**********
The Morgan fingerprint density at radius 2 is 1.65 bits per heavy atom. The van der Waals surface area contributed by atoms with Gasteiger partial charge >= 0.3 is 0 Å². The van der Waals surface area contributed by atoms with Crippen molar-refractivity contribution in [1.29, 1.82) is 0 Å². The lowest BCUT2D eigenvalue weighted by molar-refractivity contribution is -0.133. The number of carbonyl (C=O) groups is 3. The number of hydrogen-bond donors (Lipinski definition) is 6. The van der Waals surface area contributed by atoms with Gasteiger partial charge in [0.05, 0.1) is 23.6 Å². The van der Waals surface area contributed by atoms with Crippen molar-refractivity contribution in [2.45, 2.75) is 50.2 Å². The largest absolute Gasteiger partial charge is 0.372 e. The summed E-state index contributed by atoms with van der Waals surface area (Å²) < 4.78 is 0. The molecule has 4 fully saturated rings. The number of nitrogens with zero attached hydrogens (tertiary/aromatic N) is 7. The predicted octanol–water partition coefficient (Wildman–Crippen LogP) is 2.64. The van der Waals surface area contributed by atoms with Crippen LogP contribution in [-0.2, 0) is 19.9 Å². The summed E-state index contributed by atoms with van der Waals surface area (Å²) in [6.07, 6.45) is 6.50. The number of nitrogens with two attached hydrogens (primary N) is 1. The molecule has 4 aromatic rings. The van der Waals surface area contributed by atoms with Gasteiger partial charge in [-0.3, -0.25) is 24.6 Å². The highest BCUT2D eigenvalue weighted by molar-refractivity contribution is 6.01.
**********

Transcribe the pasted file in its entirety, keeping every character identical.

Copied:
The Morgan fingerprint density at radius 2 is 1.65 bits per heavy atom. The van der Waals surface area contributed by atoms with Gasteiger partial charge >= 0.3 is 0 Å². The van der Waals surface area contributed by atoms with Crippen molar-refractivity contribution in [1.29, 1.82) is 0 Å². The lowest BCUT2D eigenvalue weighted by molar-refractivity contribution is -0.133. The number of carbonyl (C=O) groups is 3. The number of hydrogen-bond donors (Lipinski definition) is 6. The van der Waals surface area contributed by atoms with Gasteiger partial charge in [0.05, 0.1) is 23.6 Å². The van der Waals surface area contributed by atoms with Crippen molar-refractivity contribution in [2.45, 2.75) is 50.2 Å². The largest absolute Gasteiger partial charge is 0.372 e. The summed E-state index contributed by atoms with van der Waals surface area (Å²) < 4.78 is 0. The molecule has 4 fully saturated rings. The number of nitrogens with zero attached hydrogens (tertiary/aromatic N) is 7. The predicted octanol–water partition coefficient (Wildman–Crippen LogP) is 2.64. The van der Waals surface area contributed by atoms with Crippen LogP contribution in [-0.2, 0) is 19.9 Å². The summed E-state index contributed by atoms with van der Waals surface area (Å²) in [6.07, 6.45) is 6.50. The number of nitrogens with two attached hydrogens (primary N) is 1. The molecule has 4 aromatic rings. The van der Waals surface area contributed by atoms with Gasteiger partial charge in [-0.3, -0.25) is 24.6 Å². The highest BCUT2D eigenvalue weighted by molar-refractivity contribution is 6.01.